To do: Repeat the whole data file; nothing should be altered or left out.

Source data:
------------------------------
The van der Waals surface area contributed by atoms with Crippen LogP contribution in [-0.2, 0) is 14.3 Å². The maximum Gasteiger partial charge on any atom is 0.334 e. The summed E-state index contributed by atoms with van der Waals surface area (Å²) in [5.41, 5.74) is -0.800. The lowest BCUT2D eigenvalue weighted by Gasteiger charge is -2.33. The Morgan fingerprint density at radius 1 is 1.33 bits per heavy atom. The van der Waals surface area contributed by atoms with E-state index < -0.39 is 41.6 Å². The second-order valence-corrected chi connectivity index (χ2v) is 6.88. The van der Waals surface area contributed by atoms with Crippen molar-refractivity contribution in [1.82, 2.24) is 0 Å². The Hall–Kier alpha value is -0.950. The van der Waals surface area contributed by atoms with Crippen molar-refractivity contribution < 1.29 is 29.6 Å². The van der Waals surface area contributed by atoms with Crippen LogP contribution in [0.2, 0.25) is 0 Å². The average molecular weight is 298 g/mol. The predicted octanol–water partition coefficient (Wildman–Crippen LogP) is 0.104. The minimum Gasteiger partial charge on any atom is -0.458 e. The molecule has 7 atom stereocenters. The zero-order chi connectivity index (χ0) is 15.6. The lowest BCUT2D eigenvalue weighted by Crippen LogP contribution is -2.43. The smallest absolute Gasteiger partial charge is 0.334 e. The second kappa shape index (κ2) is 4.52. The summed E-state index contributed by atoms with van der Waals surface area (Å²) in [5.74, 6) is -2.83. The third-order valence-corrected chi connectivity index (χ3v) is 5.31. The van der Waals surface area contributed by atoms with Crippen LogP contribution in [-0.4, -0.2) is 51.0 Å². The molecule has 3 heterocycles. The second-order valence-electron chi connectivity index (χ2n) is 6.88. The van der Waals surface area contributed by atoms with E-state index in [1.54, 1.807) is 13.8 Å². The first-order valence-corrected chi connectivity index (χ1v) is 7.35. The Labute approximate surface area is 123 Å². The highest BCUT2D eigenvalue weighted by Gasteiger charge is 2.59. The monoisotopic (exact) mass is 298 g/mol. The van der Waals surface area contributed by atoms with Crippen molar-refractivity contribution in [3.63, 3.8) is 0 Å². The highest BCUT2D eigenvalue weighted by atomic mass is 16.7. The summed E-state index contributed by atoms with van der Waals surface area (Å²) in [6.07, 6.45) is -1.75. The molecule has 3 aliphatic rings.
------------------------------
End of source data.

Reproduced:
The van der Waals surface area contributed by atoms with Crippen LogP contribution in [-0.2, 0) is 14.3 Å². The maximum Gasteiger partial charge on any atom is 0.334 e. The summed E-state index contributed by atoms with van der Waals surface area (Å²) in [5.41, 5.74) is -0.800. The lowest BCUT2D eigenvalue weighted by Gasteiger charge is -2.33. The Morgan fingerprint density at radius 1 is 1.33 bits per heavy atom. The van der Waals surface area contributed by atoms with E-state index < -0.39 is 41.6 Å². The second-order valence-corrected chi connectivity index (χ2v) is 6.88. The van der Waals surface area contributed by atoms with Crippen molar-refractivity contribution in [1.82, 2.24) is 0 Å². The Hall–Kier alpha value is -0.950. The van der Waals surface area contributed by atoms with Crippen molar-refractivity contribution < 1.29 is 29.6 Å². The van der Waals surface area contributed by atoms with Crippen LogP contribution in [0.2, 0.25) is 0 Å². The average molecular weight is 298 g/mol. The predicted octanol–water partition coefficient (Wildman–Crippen LogP) is 0.104. The minimum Gasteiger partial charge on any atom is -0.458 e. The molecule has 7 atom stereocenters. The zero-order chi connectivity index (χ0) is 15.6. The lowest BCUT2D eigenvalue weighted by Crippen LogP contribution is -2.43. The smallest absolute Gasteiger partial charge is 0.334 e. The second kappa shape index (κ2) is 4.52. The summed E-state index contributed by atoms with van der Waals surface area (Å²) in [5.74, 6) is -2.83. The third-order valence-corrected chi connectivity index (χ3v) is 5.31. The van der Waals surface area contributed by atoms with Crippen LogP contribution in [-0.4, -0.2) is 51.0 Å². The molecule has 3 heterocycles. The second-order valence-electron chi connectivity index (χ2n) is 6.88. The van der Waals surface area contributed by atoms with E-state index in [1.54, 1.807) is 13.8 Å². The first-order valence-corrected chi connectivity index (χ1v) is 7.35. The Labute approximate surface area is 123 Å². The highest BCUT2D eigenvalue weighted by Gasteiger charge is 2.59. The monoisotopic (exact) mass is 298 g/mol. The van der Waals surface area contributed by atoms with Crippen molar-refractivity contribution in [3.63, 3.8) is 0 Å². The highest BCUT2D eigenvalue weighted by atomic mass is 16.7. The summed E-state index contributed by atoms with van der Waals surface area (Å²) in [6.07, 6.45) is -1.75. The molecule has 3 aliphatic rings.